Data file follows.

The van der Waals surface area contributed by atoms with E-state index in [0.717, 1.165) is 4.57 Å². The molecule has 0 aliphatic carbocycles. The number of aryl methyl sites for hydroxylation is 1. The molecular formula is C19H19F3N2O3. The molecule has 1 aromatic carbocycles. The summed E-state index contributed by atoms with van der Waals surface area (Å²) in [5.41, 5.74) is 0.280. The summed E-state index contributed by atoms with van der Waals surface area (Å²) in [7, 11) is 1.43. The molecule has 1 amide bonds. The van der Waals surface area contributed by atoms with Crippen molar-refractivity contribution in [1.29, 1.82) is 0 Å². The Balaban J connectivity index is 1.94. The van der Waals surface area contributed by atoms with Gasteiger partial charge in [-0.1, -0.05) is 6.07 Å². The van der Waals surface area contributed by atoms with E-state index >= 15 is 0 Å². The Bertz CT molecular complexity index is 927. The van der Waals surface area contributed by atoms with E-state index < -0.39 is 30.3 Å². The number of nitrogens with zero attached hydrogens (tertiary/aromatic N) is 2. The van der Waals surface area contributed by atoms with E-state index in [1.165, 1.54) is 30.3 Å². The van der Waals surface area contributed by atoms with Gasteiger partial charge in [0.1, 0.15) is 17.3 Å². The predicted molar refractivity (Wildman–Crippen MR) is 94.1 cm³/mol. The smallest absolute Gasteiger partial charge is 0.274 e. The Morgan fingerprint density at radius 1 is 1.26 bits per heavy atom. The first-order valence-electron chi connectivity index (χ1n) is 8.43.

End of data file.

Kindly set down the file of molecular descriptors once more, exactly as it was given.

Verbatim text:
The van der Waals surface area contributed by atoms with E-state index in [0.717, 1.165) is 4.57 Å². The molecule has 0 aliphatic carbocycles. The number of aryl methyl sites for hydroxylation is 1. The molecular formula is C19H19F3N2O3. The molecule has 1 aromatic carbocycles. The summed E-state index contributed by atoms with van der Waals surface area (Å²) in [5.41, 5.74) is 0.280. The summed E-state index contributed by atoms with van der Waals surface area (Å²) in [7, 11) is 1.43. The molecule has 1 amide bonds. The van der Waals surface area contributed by atoms with Crippen molar-refractivity contribution in [1.29, 1.82) is 0 Å². The Balaban J connectivity index is 1.94. The van der Waals surface area contributed by atoms with Gasteiger partial charge in [-0.1, -0.05) is 6.07 Å². The van der Waals surface area contributed by atoms with E-state index >= 15 is 0 Å². The Bertz CT molecular complexity index is 927. The van der Waals surface area contributed by atoms with E-state index < -0.39 is 30.3 Å². The number of nitrogens with zero attached hydrogens (tertiary/aromatic N) is 2. The van der Waals surface area contributed by atoms with E-state index in [1.165, 1.54) is 30.3 Å². The van der Waals surface area contributed by atoms with Gasteiger partial charge in [0.1, 0.15) is 17.3 Å². The predicted molar refractivity (Wildman–Crippen MR) is 94.1 cm³/mol. The smallest absolute Gasteiger partial charge is 0.274 e. The Morgan fingerprint density at radius 1 is 1.26 bits per heavy atom. The first-order valence-electron chi connectivity index (χ1n) is 8.43.